Pamela Rose obituary: Actor who gave up the stage to become a wartime codebreaker

Rose worked at British codebreaking centre 60 years before making her West End debut

Pamela Rose
Born: November 29th, 1917
Died: October 17th, 2021

Pamela Rose, who has died aged 103, landed her first significant role as an actor on the London stage in 1941 under her maiden name, Pamela Gibson, but it would be another 60 years before she made her West End debut.

Instead she took her language skills to the secret wartime codebreaking centre at Bletchley Park in Buckinghamshire, where she ran Naval Hut 4’s indexing section. Later, she had little truck with the media glare Bletchley attracted: “It was something of a disappointment to a young woman and definitely a cushy berth”, but conceded that “a common enemy draws people together like nothing else”.

As part of the forces entertainment programme Ensa, Rose had begun the second World War in a reserved occupation, acting in Bournemouth and then at the Prince of Wales theatre in Birmingham. She was frustrated by Ensa’s below par productions so it was welcome news that she had been offered her first West End role in Watch on the Rhine.

In the meantime came an approach through a family friend: “I know you are doing splendid work entertaining the troops but there is a place where they want girls exactly like you. Here’s the address . . .”


Part of the social network through which Bletchley Park recruited its cohort of civilian women and with good German, Rose impressed her interviewer, Frank Birch, a thespian-academic working in naval intelligence. Torn between the West End and the prospect of unspecified secret war work, she sought Birch’s advice. His answer was unequivocal: “The stage can wait, the war can’t.”

Rose thought at first, “I was going to be dropped from an aeroplane into Germany. Goodness knows my German wasn’t really good enough for that but one has exalted ideas when one is young”. Her arrival at Bletchley Park was an anticlimax for the 24-year-old, but her utility was not in question.

A linguist in the indexing section of Naval Hut 4, she was the recipient of decoded German messages from which all significant information had to be recorded and indexed. It was assiduous work that required a good memory. “Requests for the latest movements of a German battleship had to be accessed and cross-referenced with all other relevant information.”

Rose was quickly promoted to index leader of this unprecedented data system (pre-microchip and housed on cards) and given the task of managing a clutch of former debutantes who included the wild Jean Campbell-Harris, later Lady Trumpington.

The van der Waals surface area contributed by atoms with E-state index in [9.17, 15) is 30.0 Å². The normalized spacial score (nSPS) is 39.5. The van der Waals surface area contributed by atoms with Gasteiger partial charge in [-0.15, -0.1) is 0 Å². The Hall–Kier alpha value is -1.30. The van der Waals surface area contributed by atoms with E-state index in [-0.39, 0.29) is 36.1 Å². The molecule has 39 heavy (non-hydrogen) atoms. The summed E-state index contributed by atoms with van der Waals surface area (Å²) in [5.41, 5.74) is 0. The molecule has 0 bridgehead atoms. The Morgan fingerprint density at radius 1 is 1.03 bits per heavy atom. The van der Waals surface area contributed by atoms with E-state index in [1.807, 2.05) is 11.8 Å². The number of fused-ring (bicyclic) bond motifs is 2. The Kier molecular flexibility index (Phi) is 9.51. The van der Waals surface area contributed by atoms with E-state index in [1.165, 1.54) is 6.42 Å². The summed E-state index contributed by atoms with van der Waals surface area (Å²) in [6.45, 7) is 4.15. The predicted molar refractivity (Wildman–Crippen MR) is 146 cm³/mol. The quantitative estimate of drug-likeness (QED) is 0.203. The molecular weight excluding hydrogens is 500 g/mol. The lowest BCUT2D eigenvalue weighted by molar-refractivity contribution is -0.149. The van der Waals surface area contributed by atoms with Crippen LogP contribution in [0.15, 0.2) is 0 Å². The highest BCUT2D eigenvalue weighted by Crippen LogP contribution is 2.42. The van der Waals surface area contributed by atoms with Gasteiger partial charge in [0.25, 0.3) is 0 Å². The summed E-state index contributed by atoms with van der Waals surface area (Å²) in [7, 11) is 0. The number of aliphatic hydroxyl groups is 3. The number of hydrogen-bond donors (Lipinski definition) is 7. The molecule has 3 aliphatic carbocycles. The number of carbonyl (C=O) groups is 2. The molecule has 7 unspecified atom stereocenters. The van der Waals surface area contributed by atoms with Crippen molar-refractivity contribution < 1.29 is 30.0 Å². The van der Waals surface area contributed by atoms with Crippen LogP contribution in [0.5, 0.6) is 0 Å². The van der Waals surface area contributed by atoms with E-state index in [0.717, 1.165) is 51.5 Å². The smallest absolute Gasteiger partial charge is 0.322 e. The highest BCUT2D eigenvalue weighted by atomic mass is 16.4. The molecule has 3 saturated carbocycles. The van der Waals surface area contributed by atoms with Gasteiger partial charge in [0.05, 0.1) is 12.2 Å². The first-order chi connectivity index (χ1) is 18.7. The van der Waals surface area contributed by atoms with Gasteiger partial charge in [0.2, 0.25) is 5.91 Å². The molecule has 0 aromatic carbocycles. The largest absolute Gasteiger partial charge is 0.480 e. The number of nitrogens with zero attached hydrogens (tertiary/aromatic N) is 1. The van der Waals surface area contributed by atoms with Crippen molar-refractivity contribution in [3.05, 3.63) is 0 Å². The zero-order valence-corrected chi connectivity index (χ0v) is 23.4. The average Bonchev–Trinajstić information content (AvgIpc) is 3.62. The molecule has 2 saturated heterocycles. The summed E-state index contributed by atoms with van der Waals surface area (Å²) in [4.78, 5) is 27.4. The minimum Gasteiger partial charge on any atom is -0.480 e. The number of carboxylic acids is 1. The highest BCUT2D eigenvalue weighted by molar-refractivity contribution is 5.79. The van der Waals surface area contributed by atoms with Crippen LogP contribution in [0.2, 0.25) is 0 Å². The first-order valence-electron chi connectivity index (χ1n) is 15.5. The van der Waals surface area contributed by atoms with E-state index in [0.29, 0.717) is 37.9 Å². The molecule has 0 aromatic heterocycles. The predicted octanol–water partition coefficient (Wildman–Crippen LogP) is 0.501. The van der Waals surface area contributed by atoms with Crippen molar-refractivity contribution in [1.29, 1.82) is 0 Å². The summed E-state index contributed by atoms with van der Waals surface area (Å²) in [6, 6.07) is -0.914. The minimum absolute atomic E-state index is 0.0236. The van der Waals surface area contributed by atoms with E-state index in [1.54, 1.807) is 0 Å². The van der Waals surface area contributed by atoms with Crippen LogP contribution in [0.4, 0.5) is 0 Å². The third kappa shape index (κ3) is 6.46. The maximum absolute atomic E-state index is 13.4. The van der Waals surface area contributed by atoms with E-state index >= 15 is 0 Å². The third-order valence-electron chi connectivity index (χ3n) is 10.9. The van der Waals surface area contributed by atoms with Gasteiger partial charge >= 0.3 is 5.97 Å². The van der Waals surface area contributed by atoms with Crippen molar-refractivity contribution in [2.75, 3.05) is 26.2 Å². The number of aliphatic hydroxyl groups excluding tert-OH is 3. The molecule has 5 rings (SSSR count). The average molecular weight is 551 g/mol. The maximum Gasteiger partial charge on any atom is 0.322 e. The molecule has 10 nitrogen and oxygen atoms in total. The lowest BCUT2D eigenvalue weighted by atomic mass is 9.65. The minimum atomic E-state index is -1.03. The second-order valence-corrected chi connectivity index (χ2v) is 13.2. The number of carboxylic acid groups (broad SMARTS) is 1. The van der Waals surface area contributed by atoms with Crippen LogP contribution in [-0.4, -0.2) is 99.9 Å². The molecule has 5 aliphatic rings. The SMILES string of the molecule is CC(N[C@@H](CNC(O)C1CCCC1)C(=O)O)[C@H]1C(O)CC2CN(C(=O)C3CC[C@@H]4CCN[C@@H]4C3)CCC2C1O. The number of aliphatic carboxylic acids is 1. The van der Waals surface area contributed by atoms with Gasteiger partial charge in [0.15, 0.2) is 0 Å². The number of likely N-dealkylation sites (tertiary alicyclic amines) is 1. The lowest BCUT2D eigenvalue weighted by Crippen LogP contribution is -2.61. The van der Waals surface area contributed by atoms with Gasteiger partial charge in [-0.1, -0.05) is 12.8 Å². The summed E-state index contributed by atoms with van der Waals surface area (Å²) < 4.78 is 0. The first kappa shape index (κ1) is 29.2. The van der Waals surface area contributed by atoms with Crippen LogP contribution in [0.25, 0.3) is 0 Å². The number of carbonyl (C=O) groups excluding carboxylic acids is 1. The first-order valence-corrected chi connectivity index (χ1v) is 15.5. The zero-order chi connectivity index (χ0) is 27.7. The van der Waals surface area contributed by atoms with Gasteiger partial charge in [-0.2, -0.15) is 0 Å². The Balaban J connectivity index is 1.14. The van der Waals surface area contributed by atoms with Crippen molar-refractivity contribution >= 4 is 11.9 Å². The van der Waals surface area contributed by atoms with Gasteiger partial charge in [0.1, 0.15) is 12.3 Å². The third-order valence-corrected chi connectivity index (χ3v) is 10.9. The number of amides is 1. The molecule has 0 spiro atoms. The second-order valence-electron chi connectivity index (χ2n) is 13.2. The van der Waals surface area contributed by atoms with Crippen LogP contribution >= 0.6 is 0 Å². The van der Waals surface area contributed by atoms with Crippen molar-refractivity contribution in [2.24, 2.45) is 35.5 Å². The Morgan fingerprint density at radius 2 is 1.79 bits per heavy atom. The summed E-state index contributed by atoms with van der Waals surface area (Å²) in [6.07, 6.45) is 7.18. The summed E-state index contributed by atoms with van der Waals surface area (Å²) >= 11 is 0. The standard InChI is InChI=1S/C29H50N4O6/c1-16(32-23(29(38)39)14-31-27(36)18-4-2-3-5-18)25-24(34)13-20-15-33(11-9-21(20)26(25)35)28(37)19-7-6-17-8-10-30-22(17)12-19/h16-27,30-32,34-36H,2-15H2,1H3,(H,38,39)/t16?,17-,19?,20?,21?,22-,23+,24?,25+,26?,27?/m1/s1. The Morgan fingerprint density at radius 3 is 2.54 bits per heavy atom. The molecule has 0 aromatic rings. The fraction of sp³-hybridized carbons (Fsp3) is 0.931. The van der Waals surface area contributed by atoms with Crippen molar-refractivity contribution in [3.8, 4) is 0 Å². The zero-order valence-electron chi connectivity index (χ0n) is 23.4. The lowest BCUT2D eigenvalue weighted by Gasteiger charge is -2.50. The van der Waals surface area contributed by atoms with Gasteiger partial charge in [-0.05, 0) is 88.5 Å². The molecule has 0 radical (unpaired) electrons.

She attended section head meetings and was privy to a level of knowledge about the code-breaking nexus that most women were not. Among her female peers, many of whom were just out of school, she made an impression. One Bletchley recruit, Rozanne Colchester, remembered a woman on “the verge of being a rebel. She was more than stylish, she had her own style. And she was terribly brainy, creative and very quick at picking up languages”.

Rose was born in London into a family in which musical performance was the governing force. Her father, Thornley Gibson, was an opera singer and her mother, Dolly (nee Coit), was also passionate about music. Growing up Rose recalled PWE – “pleasant Wednesday evenings” – when her parents orchestrated musical gatherings on gold chairs and she and her brother were occasionally expected to perform.

She was sent off to boarding school aged six at Broadstairs preparatory school, then Westonbirt school for girls, in Gloucestershire, and elocution lessons reinforced her ambition to become an actor. A self-reliant child, she told herself: “Whatever happens I have always got me. I remember thinking that was quite a comfort.” A reluctant debutante, Pamela left the 1936 season early to cycle to France, where the Moulin Rouge singer Yvette Guilbert taught her French and cabaret performance.

Staying in Munich a year later to hone her German, with characteristic candour she later said: “I’m ashamed to say I don’t think I was aware of the ghastly things that were going on. I was like so many young people, preoccupied with myself. I wanted to get back to London and act.”

She enrolled on a Webber Douglas course and did just that, and even at Bletchley Park channelled her acting into theatrical revues. “I directed Candida, by George Bernard Shaw. I didn’t want anything too experimental; we had to bear in mind the ability of the actors.”

She might have returned to the stage after the war but meeting Wing Commander Jim Rose at the Park changed that. They married in 1946. After the war, Jim became a journalist and founded the International Press Institute in the 1950s.

Rose recalled that he told her: “‘If you go back on the stage you’ll be going out to work just as I am coming in’, so I gave up acting. I wanted to spend my life with Jim and I thought you can’t have everything. I doubt I would’ve thought like that now but one is conditioned by the way others think and I was a product of my time.”

She ran a mentoring scheme for African-Caribbean children in a London comprehensive school, was vice-chair of the NSPCC and served as chair of the Stroke Association.

Jim died in 1999, and she finally appeared on the West End stage later that year, in Lady Windermere’s Fan. “It was terrifying but great fun and it helped subdue the grief.”

Rose is survived by her daughter, Harriet, and son, Alan, five grandchildren, Chloe, Charlotte, Matthew, Clare and Hannah, and six great-grandchildren.